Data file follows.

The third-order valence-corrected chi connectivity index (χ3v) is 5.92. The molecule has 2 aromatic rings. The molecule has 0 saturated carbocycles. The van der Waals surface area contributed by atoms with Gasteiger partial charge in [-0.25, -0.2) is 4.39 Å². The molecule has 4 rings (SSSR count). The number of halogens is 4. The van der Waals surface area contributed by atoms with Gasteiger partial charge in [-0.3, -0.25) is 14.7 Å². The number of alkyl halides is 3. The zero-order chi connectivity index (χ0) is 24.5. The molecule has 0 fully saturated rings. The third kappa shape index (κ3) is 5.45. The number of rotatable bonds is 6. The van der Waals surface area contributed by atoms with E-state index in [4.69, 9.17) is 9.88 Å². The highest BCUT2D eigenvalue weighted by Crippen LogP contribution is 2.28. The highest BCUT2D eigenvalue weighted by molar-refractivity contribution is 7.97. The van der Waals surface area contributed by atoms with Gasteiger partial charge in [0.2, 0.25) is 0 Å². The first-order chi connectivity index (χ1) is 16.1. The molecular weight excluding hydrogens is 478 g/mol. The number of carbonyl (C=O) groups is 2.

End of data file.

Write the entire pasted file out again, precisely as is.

The third-order valence-corrected chi connectivity index (χ3v) is 5.92. The molecule has 2 aromatic rings. The molecule has 0 saturated carbocycles. The van der Waals surface area contributed by atoms with Gasteiger partial charge in [-0.25, -0.2) is 4.39 Å². The molecule has 4 rings (SSSR count). The number of halogens is 4. The van der Waals surface area contributed by atoms with Gasteiger partial charge in [-0.3, -0.25) is 14.7 Å². The number of alkyl halides is 3. The zero-order chi connectivity index (χ0) is 24.5. The molecule has 0 fully saturated rings. The third kappa shape index (κ3) is 5.45. The number of rotatable bonds is 6. The van der Waals surface area contributed by atoms with E-state index in [4.69, 9.17) is 9.88 Å². The highest BCUT2D eigenvalue weighted by Crippen LogP contribution is 2.28. The highest BCUT2D eigenvalue weighted by molar-refractivity contribution is 7.97. The van der Waals surface area contributed by atoms with Gasteiger partial charge in [0.2, 0.25) is 0 Å². The first-order chi connectivity index (χ1) is 16.1. The molecular weight excluding hydrogens is 478 g/mol. The number of carbonyl (C=O) groups is 2.